The Transaction Tracing Opportunity

Corporate computing environments can be complex involving many different programming languages, applications, middleware components, and endpoints. Many composite applications integrate new software, legacy code, and packaged solutions. Enterprise application performance monitoring works by solving the transaction tracing problem.  This means finding a way to identity application latency by tracking a transaction from a mobile application or browser (or a Windows desktop), across the application server and messaging system, to one or more databases and then back to the user. (And that is just a simple example.)

This is called the “holistic” approach to performance monitoring.  What matters to the end user is not the seek time on the disk, the latency across the network, or the SQL statement running out of control.  The user just wants to know why the application is running sloooooow.

This application performance monitoring tool knows the architecture of the entire IT infrastructure, so it knows what components are involved in each type of transaction.  The monitoring tool presents a dashboard to the IT operations staff, so they can monitor end-to-end performance.  If the application is operating within service levels then everything is green.  If not, the dashboard turns red.  Either way the tools lets the analyst click on components in the topology and drill down to see the response time of each piece.

The performance monitoring tool presents two possibilities to the analyst:  (1) the dashboard is red or (2) the dashboard is green.

Dashboard is Red

If the help desk starts getting calls that the system is slow, the support persons consults the application monitoring dashboard.  If the dashboard shows red then the application is operating outside norms or established thresholds.  With the end-to-end performance monitoring tool, the analyst selects the application marked red and then clicks to show the tiers or components that make up the transaction.  The tool breaks down the application into each tier–LDAP, shared services, web server, proxy, messaging, and application server–showing the response time in each.  Then the analyst clicks on any of the components, the performance monitoring tool shows the response time for each transaction marking in red those components that are operating outside norms.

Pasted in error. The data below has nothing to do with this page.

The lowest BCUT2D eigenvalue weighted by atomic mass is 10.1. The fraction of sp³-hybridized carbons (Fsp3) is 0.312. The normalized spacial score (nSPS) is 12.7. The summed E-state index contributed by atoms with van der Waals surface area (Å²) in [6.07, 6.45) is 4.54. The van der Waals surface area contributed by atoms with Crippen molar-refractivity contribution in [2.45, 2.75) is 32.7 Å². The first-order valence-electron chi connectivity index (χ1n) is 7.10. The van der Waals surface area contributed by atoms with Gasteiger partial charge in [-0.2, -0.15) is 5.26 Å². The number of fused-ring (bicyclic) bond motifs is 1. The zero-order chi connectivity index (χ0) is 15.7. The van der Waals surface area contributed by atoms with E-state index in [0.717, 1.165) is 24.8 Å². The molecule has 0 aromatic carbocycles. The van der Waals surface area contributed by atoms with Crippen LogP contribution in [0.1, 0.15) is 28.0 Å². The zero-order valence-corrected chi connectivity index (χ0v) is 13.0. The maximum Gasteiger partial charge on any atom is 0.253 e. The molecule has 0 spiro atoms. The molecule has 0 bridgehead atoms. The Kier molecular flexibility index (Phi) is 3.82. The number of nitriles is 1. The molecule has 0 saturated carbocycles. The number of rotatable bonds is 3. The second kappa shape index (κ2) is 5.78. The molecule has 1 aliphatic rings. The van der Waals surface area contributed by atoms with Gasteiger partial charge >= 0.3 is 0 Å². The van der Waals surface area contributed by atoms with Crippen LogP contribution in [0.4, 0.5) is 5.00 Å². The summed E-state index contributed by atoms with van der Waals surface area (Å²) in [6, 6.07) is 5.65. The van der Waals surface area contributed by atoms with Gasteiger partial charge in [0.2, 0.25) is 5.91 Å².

Dashboard is Green

What do you do when users calls and the dashboard is green?  Green means the application is operating within the agreed service level, say, 99%.  But that number is only an average; it does not include all events.

If the user is experiencing latency and the dashboard is green, the analyst cannot infuriate the customer by telling them that everything is green and he or she cannot reproduce the problem.  Instead the analyst needs to drill down into the application to get transaction-level details.  If the top level dash board shows green, drill down into the application the user is using.  Then drill down into each component until you get transaction-level details.  Sort these by response time.  There the analyst sees that a particular transaction is taking too long.  Click on the transaction to see the details of, for example, the Java methods or the LDAP calls. It could be that this user is looking up something or entering data that is not so frequently used.  Then analyst could discover, for example, that the LDAP group lookup (&(cn=something)(objectclass=group)) is taking too long.  This could indicate a corruption the in the LDAP for that particular group or a coding issue.

This is the basic approach to using the performance monitoring tool to solve the transaction tracing problem.